Ruth Knight and her husband Tom Inglis live in the Belmore area. They recently purchased a 100 acre farm west of town, and are now making plans for their future efforts. They presently raise beef, pigs (red wattle), and chickens. Eventually they hope to sell a wide range of products locally, perhaps within a CSA project. While Ruth's interests are very diverse, one focus is in building localized, ecological and just food systems, and in the changes such systems would bring. Ruth believes the grassroots approach of EFAO is its great strength, and hopes to increase this by working with members to establish local farmer networks. Ruth sees great value in, and wants to work at, expanding our contact with other interest groups who can help the EFAO promote ecological farming. Ruth is now the Treasurer of the EFAO.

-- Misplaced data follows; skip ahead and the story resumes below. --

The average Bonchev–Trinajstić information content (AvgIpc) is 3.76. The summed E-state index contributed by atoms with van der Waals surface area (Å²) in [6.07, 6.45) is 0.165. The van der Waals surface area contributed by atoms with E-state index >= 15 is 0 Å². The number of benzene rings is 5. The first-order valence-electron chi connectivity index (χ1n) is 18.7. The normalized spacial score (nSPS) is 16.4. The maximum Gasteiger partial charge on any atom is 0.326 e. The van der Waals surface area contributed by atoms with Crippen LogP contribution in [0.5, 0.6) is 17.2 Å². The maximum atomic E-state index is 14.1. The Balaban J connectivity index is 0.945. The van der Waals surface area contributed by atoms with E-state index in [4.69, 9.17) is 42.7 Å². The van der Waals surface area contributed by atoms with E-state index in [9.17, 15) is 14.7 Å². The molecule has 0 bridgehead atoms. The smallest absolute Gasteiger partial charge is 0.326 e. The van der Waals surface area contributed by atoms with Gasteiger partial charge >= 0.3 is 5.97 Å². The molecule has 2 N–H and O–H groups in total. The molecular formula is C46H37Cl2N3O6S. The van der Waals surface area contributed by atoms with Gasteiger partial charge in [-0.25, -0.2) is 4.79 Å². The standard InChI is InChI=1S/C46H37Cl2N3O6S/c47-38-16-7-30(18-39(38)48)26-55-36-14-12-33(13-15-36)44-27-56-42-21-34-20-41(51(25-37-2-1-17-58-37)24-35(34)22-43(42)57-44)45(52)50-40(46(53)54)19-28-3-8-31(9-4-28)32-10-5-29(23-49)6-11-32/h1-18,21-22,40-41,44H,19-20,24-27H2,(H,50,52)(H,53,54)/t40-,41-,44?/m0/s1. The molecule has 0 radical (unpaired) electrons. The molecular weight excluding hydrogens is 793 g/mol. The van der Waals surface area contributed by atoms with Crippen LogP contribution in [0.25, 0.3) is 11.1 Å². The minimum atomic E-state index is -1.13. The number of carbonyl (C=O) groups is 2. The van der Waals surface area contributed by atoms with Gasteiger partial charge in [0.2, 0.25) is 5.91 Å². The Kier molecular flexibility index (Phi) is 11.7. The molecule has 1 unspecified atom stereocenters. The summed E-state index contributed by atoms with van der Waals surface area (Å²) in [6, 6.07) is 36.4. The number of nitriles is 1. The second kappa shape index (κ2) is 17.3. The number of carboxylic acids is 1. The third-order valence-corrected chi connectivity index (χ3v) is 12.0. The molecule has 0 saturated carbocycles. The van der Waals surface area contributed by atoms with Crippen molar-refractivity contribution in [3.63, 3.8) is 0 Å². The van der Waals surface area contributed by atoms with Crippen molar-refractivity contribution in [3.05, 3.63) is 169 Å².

Chris Hoskins and his wife Sue own and operate a 100 acre mixed farm near Belmore. Livestock consists of a 70 ewe sheep flock. Field crops are a rotation of mixed grain, barley, oats, hay and pasture. Since moving to the farm, Chris has been planting trees to create smaller fields and act as windbreaks. Chris works for the Maitland Valley Conservation Authority as a Soil and Water Conservation Technician. He is also actively involved in the Ontario Sheep Marketing Agency, the Western Ontario Lamb Producers' Association, and the Belmore Community Marks Board. As a new EFAO director, Chris hopes to meet the needs of the members by providing enthusiasm and new ideas, as well as technical expertise to the board. He has just accepted the position of Secretary, and will also be helping organize courses, and the Annual Meeting.